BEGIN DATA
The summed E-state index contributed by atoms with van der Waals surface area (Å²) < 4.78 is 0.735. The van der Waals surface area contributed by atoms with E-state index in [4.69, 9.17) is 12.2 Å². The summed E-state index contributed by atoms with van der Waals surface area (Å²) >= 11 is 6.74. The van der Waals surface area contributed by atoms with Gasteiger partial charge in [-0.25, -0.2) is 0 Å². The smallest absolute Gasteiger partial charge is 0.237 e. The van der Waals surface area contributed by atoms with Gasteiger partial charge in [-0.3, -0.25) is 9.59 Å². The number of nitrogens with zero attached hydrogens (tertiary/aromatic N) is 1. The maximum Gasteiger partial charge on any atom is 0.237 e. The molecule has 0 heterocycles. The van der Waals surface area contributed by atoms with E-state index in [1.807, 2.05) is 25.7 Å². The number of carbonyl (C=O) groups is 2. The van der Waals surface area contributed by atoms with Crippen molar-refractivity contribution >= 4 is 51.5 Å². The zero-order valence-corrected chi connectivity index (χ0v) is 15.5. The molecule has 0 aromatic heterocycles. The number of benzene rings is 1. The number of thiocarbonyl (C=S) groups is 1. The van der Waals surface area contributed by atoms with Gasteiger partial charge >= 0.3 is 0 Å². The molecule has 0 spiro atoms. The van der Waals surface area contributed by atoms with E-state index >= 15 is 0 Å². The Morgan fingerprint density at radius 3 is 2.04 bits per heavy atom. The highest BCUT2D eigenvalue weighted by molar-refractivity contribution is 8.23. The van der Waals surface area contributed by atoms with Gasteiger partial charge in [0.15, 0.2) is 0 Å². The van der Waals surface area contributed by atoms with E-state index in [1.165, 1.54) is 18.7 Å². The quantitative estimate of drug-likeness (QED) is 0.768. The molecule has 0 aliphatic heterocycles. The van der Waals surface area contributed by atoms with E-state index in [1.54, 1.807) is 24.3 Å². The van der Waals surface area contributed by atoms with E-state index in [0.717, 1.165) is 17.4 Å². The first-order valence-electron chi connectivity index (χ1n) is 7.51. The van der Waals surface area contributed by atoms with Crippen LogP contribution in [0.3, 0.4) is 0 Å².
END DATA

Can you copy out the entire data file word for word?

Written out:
The summed E-state index contributed by atoms with van der Waals surface area (Å²) < 4.78 is 0.735. The van der Waals surface area contributed by atoms with E-state index in [4.69, 9.17) is 12.2 Å². The summed E-state index contributed by atoms with van der Waals surface area (Å²) >= 11 is 6.74. The van der Waals surface area contributed by atoms with Gasteiger partial charge in [-0.25, -0.2) is 0 Å². The smallest absolute Gasteiger partial charge is 0.237 e. The van der Waals surface area contributed by atoms with Gasteiger partial charge in [-0.3, -0.25) is 9.59 Å². The number of nitrogens with zero attached hydrogens (tertiary/aromatic N) is 1. The maximum Gasteiger partial charge on any atom is 0.237 e. The molecule has 0 heterocycles. The van der Waals surface area contributed by atoms with E-state index in [1.807, 2.05) is 25.7 Å². The number of carbonyl (C=O) groups is 2. The van der Waals surface area contributed by atoms with Crippen molar-refractivity contribution >= 4 is 51.5 Å². The zero-order valence-corrected chi connectivity index (χ0v) is 15.5. The molecule has 0 aromatic heterocycles. The number of benzene rings is 1. The number of thiocarbonyl (C=S) groups is 1. The van der Waals surface area contributed by atoms with Gasteiger partial charge >= 0.3 is 0 Å². The molecule has 0 spiro atoms. The van der Waals surface area contributed by atoms with E-state index >= 15 is 0 Å². The Morgan fingerprint density at radius 3 is 2.04 bits per heavy atom. The highest BCUT2D eigenvalue weighted by molar-refractivity contribution is 8.23. The van der Waals surface area contributed by atoms with Gasteiger partial charge in [0.15, 0.2) is 0 Å². The van der Waals surface area contributed by atoms with E-state index in [1.165, 1.54) is 18.7 Å². The quantitative estimate of drug-likeness (QED) is 0.768. The molecule has 0 aliphatic heterocycles. The van der Waals surface area contributed by atoms with E-state index in [1.54, 1.807) is 24.3 Å². The van der Waals surface area contributed by atoms with E-state index in [0.717, 1.165) is 17.4 Å². The first-order valence-electron chi connectivity index (χ1n) is 7.51. The van der Waals surface area contributed by atoms with Crippen LogP contribution in [0.3, 0.4) is 0 Å².